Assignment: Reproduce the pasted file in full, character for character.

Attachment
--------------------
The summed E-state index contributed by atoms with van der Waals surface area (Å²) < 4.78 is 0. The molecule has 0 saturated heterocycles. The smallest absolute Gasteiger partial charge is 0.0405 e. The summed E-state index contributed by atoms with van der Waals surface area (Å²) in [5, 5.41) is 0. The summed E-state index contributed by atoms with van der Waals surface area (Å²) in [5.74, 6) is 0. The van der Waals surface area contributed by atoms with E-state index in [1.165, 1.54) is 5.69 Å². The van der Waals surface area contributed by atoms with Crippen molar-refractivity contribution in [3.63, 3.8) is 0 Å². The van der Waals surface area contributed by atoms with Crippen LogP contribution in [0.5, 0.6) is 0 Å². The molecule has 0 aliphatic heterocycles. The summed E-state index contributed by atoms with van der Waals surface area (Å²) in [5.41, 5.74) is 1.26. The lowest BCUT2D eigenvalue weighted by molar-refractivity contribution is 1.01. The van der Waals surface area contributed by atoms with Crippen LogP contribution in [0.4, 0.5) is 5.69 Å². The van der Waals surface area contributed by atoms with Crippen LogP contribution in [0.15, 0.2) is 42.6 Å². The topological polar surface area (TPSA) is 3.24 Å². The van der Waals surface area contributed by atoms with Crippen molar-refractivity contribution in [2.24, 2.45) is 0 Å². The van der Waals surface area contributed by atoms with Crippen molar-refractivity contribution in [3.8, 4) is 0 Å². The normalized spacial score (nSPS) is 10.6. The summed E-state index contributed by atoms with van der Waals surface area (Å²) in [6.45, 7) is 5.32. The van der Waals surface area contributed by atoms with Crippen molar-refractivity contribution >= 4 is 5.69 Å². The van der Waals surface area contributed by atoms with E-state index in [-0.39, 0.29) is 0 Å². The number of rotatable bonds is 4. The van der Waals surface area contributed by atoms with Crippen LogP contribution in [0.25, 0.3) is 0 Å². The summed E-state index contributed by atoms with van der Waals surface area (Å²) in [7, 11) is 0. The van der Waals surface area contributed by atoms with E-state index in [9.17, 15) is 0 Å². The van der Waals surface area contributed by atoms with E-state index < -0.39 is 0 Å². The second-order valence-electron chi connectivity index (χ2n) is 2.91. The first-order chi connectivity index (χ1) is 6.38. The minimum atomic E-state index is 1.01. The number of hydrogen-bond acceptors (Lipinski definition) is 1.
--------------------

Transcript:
The summed E-state index contributed by atoms with van der Waals surface area (Å²) < 4.78 is 0. The molecule has 0 saturated heterocycles. The smallest absolute Gasteiger partial charge is 0.0405 e. The summed E-state index contributed by atoms with van der Waals surface area (Å²) in [5, 5.41) is 0. The summed E-state index contributed by atoms with van der Waals surface area (Å²) in [5.74, 6) is 0. The van der Waals surface area contributed by atoms with E-state index in [1.165, 1.54) is 5.69 Å². The van der Waals surface area contributed by atoms with Crippen molar-refractivity contribution in [3.63, 3.8) is 0 Å². The van der Waals surface area contributed by atoms with Crippen LogP contribution in [0.5, 0.6) is 0 Å². The molecule has 0 aliphatic heterocycles. The summed E-state index contributed by atoms with van der Waals surface area (Å²) in [5.41, 5.74) is 1.26. The lowest BCUT2D eigenvalue weighted by molar-refractivity contribution is 1.01. The van der Waals surface area contributed by atoms with Crippen LogP contribution in [0.4, 0.5) is 5.69 Å². The van der Waals surface area contributed by atoms with Crippen LogP contribution in [0.15, 0.2) is 42.6 Å². The topological polar surface area (TPSA) is 3.24 Å². The van der Waals surface area contributed by atoms with Crippen molar-refractivity contribution in [2.24, 2.45) is 0 Å². The van der Waals surface area contributed by atoms with Crippen molar-refractivity contribution in [3.8, 4) is 0 Å². The normalized spacial score (nSPS) is 10.6. The summed E-state index contributed by atoms with van der Waals surface area (Å²) in [6.45, 7) is 5.32. The van der Waals surface area contributed by atoms with Crippen molar-refractivity contribution >= 4 is 5.69 Å². The van der Waals surface area contributed by atoms with E-state index in [-0.39, 0.29) is 0 Å². The number of rotatable bonds is 4. The van der Waals surface area contributed by atoms with Crippen LogP contribution in [0.25, 0.3) is 0 Å². The summed E-state index contributed by atoms with van der Waals surface area (Å²) in [7, 11) is 0. The van der Waals surface area contributed by atoms with E-state index in [9.17, 15) is 0 Å². The van der Waals surface area contributed by atoms with E-state index < -0.39 is 0 Å². The second-order valence-electron chi connectivity index (χ2n) is 2.91. The first-order chi connectivity index (χ1) is 6.38. The minimum atomic E-state index is 1.01. The number of hydrogen-bond acceptors (Lipinski definition) is 1.